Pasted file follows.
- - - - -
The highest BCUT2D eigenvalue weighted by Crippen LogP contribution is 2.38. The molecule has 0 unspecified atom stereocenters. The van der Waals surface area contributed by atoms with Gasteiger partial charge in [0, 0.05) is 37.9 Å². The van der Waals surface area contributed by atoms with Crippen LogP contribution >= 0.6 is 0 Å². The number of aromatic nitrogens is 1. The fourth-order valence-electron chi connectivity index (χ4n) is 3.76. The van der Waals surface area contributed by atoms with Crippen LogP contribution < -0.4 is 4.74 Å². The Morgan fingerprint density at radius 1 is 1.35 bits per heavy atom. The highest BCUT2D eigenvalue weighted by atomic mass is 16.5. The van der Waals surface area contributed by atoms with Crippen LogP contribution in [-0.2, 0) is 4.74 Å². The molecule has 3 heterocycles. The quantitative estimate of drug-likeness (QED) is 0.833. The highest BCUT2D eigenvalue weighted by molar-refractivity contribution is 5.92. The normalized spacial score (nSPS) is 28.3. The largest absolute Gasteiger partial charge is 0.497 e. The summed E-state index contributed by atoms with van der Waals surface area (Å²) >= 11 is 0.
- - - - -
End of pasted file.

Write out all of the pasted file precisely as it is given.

The highest BCUT2D eigenvalue weighted by Crippen LogP contribution is 2.38. The molecule has 0 unspecified atom stereocenters. The van der Waals surface area contributed by atoms with Gasteiger partial charge in [0, 0.05) is 37.9 Å². The van der Waals surface area contributed by atoms with Crippen LogP contribution >= 0.6 is 0 Å². The number of aromatic nitrogens is 1. The fourth-order valence-electron chi connectivity index (χ4n) is 3.76. The van der Waals surface area contributed by atoms with Crippen LogP contribution < -0.4 is 4.74 Å². The Morgan fingerprint density at radius 1 is 1.35 bits per heavy atom. The highest BCUT2D eigenvalue weighted by atomic mass is 16.5. The van der Waals surface area contributed by atoms with Crippen LogP contribution in [-0.2, 0) is 4.74 Å². The molecule has 3 heterocycles. The quantitative estimate of drug-likeness (QED) is 0.833. The highest BCUT2D eigenvalue weighted by molar-refractivity contribution is 5.92. The normalized spacial score (nSPS) is 28.3. The largest absolute Gasteiger partial charge is 0.497 e. The summed E-state index contributed by atoms with van der Waals surface area (Å²) >= 11 is 0.